Nutritional interactions in microbial communities.

We are interested in understanding how microorganisms that reside in complex communities interact through the sharing of nutrients, and how these interactions shape the composition and function of microbial communities. Our major research focus is on the vitamin B12 family of molecules (corrinoids), nutrients that are synthesized only by a fraction of the bacteria that use them. We use molecular biology, genetics, bioinformatics, mathematical modeling,  biochemistry, and analytical chemistry to investigate how these cofactors are synthesized, used, and acquired by bacteria.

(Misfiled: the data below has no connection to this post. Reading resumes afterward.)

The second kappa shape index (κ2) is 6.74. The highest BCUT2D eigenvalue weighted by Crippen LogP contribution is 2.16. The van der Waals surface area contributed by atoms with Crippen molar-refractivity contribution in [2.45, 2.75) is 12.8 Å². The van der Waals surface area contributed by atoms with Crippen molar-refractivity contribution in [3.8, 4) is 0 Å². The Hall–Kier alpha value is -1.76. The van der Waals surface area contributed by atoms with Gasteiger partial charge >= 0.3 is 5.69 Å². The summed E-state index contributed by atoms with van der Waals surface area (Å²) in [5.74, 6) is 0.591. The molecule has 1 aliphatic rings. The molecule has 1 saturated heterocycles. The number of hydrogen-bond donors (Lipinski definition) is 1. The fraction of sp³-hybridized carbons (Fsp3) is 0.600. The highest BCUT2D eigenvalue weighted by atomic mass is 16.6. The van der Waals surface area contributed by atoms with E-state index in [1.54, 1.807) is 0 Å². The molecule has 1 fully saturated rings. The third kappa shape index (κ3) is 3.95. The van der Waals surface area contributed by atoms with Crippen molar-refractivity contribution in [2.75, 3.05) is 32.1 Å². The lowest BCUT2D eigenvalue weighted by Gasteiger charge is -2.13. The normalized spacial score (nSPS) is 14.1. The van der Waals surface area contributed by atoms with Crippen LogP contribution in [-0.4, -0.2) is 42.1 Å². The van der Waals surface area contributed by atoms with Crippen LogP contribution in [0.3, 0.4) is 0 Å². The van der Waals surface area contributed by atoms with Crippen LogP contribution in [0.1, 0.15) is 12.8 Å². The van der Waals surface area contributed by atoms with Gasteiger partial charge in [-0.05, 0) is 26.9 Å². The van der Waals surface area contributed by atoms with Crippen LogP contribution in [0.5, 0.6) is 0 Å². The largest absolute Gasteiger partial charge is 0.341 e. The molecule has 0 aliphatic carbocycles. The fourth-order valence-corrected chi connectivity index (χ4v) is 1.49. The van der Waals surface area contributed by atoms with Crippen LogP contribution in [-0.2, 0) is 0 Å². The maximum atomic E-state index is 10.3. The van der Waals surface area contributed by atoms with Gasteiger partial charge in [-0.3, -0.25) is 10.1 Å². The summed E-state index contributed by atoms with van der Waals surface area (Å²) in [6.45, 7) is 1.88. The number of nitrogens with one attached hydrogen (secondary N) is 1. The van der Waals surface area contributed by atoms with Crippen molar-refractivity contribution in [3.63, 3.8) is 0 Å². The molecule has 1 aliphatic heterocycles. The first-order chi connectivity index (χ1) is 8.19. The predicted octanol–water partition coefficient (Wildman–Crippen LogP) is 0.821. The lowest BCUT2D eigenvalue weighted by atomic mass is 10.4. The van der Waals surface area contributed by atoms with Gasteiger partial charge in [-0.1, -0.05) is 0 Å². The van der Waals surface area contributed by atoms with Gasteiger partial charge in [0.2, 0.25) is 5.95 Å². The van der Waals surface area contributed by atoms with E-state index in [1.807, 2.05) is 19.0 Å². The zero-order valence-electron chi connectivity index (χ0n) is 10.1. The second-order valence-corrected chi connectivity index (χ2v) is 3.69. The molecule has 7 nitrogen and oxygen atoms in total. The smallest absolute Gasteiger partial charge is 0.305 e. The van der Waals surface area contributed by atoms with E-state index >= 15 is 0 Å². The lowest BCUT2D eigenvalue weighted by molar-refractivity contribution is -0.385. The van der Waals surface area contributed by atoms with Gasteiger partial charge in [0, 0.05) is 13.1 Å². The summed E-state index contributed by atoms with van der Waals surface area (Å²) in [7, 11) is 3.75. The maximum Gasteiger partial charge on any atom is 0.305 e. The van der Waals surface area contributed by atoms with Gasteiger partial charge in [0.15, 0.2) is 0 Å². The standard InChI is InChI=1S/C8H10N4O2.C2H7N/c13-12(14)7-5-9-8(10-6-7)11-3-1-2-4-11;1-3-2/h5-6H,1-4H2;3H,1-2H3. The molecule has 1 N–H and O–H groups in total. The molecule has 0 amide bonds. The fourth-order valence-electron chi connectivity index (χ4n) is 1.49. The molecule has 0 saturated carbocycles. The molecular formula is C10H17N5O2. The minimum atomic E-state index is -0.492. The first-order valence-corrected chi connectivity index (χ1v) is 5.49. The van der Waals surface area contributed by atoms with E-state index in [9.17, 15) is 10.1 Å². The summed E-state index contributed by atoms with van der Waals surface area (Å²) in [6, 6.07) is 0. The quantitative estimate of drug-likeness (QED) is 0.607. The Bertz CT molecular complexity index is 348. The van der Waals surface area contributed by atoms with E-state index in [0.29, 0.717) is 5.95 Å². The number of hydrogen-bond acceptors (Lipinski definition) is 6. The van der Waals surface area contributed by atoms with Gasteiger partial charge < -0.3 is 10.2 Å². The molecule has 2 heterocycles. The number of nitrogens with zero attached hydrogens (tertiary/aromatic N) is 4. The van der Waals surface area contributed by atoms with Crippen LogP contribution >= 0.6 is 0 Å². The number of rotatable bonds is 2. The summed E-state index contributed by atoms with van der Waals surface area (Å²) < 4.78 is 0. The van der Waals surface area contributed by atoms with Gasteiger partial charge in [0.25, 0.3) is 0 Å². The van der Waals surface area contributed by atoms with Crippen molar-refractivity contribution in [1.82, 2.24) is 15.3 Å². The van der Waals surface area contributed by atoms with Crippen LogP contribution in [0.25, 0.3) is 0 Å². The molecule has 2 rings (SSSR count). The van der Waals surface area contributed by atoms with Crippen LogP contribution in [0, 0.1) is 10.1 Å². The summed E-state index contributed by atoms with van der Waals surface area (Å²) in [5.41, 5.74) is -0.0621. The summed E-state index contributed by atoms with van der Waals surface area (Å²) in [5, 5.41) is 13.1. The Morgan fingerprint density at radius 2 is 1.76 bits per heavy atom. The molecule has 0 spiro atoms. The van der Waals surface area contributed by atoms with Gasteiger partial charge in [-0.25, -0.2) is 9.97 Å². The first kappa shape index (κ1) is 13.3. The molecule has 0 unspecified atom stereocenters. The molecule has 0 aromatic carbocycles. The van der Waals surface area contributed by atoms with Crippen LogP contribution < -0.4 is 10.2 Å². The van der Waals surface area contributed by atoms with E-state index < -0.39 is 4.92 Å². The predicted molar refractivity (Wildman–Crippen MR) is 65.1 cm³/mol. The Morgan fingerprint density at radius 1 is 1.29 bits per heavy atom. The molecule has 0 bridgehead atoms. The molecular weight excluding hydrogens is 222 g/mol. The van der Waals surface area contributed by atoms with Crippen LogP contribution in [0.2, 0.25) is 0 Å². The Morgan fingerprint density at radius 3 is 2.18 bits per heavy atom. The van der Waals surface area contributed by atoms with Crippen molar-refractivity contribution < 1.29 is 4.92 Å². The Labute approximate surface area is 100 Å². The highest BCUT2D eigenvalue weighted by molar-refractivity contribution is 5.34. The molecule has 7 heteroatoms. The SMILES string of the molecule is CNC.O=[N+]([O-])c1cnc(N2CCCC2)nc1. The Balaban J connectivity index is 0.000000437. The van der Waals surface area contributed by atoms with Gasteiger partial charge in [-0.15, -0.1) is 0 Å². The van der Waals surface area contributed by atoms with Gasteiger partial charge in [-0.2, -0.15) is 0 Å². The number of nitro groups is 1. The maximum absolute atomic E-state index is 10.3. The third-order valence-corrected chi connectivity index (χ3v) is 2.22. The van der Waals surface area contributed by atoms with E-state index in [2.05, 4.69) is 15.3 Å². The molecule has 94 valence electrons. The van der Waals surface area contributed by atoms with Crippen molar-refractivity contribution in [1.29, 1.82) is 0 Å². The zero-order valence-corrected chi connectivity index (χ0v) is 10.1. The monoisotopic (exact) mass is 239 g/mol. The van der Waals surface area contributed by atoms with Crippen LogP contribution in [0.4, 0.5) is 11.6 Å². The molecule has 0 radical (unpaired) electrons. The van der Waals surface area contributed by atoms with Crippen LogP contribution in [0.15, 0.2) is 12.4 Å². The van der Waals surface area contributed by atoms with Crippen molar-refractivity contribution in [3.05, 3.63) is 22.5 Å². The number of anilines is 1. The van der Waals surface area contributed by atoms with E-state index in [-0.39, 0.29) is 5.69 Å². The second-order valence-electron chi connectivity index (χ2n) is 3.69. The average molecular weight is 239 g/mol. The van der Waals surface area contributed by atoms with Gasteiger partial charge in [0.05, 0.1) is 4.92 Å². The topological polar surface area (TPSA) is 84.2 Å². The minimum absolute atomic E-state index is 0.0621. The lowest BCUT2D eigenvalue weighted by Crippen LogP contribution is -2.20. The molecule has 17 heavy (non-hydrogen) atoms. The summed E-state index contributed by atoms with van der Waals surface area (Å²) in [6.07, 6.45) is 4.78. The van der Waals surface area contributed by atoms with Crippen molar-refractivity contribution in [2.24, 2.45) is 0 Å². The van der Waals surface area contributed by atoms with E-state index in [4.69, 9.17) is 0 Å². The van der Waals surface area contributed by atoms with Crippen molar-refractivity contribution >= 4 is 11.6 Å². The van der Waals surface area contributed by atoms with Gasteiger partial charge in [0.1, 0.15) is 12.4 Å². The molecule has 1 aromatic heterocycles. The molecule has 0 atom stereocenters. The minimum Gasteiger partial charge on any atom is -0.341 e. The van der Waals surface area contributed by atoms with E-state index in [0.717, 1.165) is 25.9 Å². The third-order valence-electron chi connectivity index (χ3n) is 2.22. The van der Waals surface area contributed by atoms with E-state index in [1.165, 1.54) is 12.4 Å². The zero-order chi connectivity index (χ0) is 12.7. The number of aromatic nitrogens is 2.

Corrinoid Cross-feeding in Microbial Communities

Little is known about the molecular interactions that occur in microbial communities because of the complexity of these systems. We have chosen corrinoid cross-feeding as a model to study nutritional interactions in such communities. We use are using a combination of bacterial genetics, bacterial physiology, and biochemistry approaches to investigate the molecular factors that influence corrinoid structure and the functional consequences of corrinoid structural diversity.

Targeted Killing of Bacteria in Communities

There is a need for improved mechanisms to investigate the roles of specific types of bacteria in their communities. We are developing new strategies to allow the selective elimination of specific bacterial taxa from a community.

Past Research

Check out our publications page for the best info about our past work.